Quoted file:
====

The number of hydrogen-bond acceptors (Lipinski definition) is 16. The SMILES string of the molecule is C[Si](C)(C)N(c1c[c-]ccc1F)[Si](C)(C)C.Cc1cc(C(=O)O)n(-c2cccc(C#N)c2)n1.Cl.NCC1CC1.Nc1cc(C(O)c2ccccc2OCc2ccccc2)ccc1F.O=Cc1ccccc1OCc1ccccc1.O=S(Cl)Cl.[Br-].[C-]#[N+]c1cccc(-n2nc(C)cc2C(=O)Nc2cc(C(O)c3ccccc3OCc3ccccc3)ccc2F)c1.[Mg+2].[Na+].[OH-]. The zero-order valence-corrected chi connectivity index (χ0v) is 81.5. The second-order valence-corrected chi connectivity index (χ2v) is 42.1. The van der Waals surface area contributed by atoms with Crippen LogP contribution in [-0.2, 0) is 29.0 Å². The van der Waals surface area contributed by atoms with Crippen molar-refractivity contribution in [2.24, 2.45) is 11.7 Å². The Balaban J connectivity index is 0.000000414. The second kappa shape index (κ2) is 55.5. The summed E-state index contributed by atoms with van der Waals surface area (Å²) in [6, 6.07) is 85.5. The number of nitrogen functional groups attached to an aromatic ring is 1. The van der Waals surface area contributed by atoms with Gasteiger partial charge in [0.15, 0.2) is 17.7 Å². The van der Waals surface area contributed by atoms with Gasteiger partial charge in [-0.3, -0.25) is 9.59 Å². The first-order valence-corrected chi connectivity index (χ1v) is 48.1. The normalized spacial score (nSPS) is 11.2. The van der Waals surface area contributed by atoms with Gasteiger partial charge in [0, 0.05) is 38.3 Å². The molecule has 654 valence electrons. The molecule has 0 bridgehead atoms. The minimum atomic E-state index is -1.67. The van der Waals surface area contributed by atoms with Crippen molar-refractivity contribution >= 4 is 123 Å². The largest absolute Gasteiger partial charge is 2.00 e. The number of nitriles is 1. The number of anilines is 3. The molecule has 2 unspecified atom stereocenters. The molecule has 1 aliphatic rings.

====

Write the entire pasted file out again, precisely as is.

The number of hydrogen-bond acceptors (Lipinski definition) is 16. The SMILES string of the molecule is C[Si](C)(C)N(c1c[c-]ccc1F)[Si](C)(C)C.Cc1cc(C(=O)O)n(-c2cccc(C#N)c2)n1.Cl.NCC1CC1.Nc1cc(C(O)c2ccccc2OCc2ccccc2)ccc1F.O=Cc1ccccc1OCc1ccccc1.O=S(Cl)Cl.[Br-].[C-]#[N+]c1cccc(-n2nc(C)cc2C(=O)Nc2cc(C(O)c3ccccc3OCc3ccccc3)ccc2F)c1.[Mg+2].[Na+].[OH-]. The zero-order valence-corrected chi connectivity index (χ0v) is 81.5. The second-order valence-corrected chi connectivity index (χ2v) is 42.1. The van der Waals surface area contributed by atoms with Crippen LogP contribution in [-0.2, 0) is 29.0 Å². The van der Waals surface area contributed by atoms with Crippen molar-refractivity contribution in [2.24, 2.45) is 11.7 Å². The Balaban J connectivity index is 0.000000414. The second kappa shape index (κ2) is 55.5. The summed E-state index contributed by atoms with van der Waals surface area (Å²) in [6, 6.07) is 85.5. The number of nitrogen functional groups attached to an aromatic ring is 1. The van der Waals surface area contributed by atoms with Gasteiger partial charge in [0.15, 0.2) is 17.7 Å². The van der Waals surface area contributed by atoms with Gasteiger partial charge in [-0.3, -0.25) is 9.59 Å². The first-order valence-corrected chi connectivity index (χ1v) is 48.1. The normalized spacial score (nSPS) is 11.2. The van der Waals surface area contributed by atoms with Gasteiger partial charge in [0, 0.05) is 38.3 Å². The molecule has 654 valence electrons. The molecule has 0 bridgehead atoms. The minimum atomic E-state index is -1.67. The van der Waals surface area contributed by atoms with Crippen molar-refractivity contribution >= 4 is 123 Å². The largest absolute Gasteiger partial charge is 2.00 e. The number of nitriles is 1. The number of anilines is 3. The molecule has 2 unspecified atom stereocenters. The molecule has 1 aliphatic rings.